In reading the situation you described, it shows there are no hot cows in the area this bull is aware of, odds are not good he is interested in cow calling at this time & will come your way via them but you never know. I would do my best to get over to him pronto assuming he is in dark timber for the day. Since I know his aprox bedding area I would setup within 150 yards or closer if possible & go straight to an Advertising Sequence with light raking & creative bugling, it's important to me that I get there while he is still on his feet, bulls are more likely to check you out quicker before they actually bed down. Even bulls outside of rutting times can't stand not knowing who a new bull is in his area, your odds are high for a silent visit from him! This isn't theory this is from actually using this technique many times with success! When possible I like having the elk come my way by whatever means, I have a big advantage with him moving my way over me trying to sneak in on him.

My strategy could differ a bit if the bull starts to bugle back & he's further than I thought! This means I would slowly not faster close the distance as this bull is not in an aggressive mood but curiosity can pull him in & he's not going anywhere he's where he wants to be for the day! The reason for this is bulls want to know who the competition is in their area so he can move your way to size you up, he wants to know where you may fall into the pecking order status. If you hunt an area with the average 20 bulls per 100 cows 8-10 of those bulls will have cows sooner or later this is why they establish pecking orders in pre-rut times. Curiosity killed the cat & it can also kill the bull. (grin)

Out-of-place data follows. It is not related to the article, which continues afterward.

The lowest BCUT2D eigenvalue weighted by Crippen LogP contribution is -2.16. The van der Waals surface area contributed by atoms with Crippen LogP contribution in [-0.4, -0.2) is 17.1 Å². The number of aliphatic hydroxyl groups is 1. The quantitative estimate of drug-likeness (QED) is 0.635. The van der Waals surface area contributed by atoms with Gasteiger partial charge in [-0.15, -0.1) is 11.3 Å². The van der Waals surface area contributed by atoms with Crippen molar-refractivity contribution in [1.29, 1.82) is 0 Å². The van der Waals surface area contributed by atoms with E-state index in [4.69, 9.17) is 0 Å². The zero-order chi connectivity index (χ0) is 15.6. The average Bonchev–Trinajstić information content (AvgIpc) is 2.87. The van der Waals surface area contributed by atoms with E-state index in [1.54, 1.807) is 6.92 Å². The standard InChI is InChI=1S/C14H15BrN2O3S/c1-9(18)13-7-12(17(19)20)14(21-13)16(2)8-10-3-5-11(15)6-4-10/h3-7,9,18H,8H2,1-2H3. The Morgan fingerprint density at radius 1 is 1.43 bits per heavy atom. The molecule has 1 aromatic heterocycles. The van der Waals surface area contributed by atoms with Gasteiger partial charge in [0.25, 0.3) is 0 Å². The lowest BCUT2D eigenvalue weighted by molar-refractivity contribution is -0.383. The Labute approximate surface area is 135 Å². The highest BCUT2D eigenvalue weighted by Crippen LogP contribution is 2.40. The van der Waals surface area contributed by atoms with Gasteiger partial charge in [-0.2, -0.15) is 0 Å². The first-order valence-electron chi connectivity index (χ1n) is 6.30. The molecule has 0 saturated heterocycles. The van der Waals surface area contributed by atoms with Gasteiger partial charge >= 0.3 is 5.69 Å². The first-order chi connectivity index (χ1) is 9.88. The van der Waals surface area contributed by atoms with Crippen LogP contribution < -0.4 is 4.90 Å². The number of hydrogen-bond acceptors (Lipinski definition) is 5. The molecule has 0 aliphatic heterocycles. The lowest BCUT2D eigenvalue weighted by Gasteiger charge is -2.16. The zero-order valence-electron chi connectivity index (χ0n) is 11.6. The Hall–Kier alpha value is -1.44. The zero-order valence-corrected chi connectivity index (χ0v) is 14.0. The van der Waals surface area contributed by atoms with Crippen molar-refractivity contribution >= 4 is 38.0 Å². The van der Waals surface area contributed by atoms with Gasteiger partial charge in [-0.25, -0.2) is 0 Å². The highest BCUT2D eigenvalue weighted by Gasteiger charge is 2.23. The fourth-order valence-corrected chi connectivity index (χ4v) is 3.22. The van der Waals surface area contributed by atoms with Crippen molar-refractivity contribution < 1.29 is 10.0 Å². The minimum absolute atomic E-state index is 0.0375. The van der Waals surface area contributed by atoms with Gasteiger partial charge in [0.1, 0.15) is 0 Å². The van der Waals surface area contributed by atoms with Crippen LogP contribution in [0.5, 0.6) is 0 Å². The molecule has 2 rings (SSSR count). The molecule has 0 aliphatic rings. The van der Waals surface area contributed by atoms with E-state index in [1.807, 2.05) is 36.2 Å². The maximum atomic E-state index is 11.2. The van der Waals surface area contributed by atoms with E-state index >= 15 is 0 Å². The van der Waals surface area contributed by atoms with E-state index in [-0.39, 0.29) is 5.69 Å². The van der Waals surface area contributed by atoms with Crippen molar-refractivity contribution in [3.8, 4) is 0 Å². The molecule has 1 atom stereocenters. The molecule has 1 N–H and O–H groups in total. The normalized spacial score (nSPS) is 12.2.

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Re: Lone Bull Tactics

Postby >>>---WW----> » 01 01, 2017 •  [Post 4]

At 400 yards, I rest the cross hairs right on top of his shoulder hump and my 7 mag will drop right in the sweet spot. LOL!

For archery, I'll pick him up in the evening when he comes back out if I'm hunting by myself. However, this is a situation where two guys still have a chance at him. If he answers my bugle, I'll keep him talking from across the canyon while you slip in on him.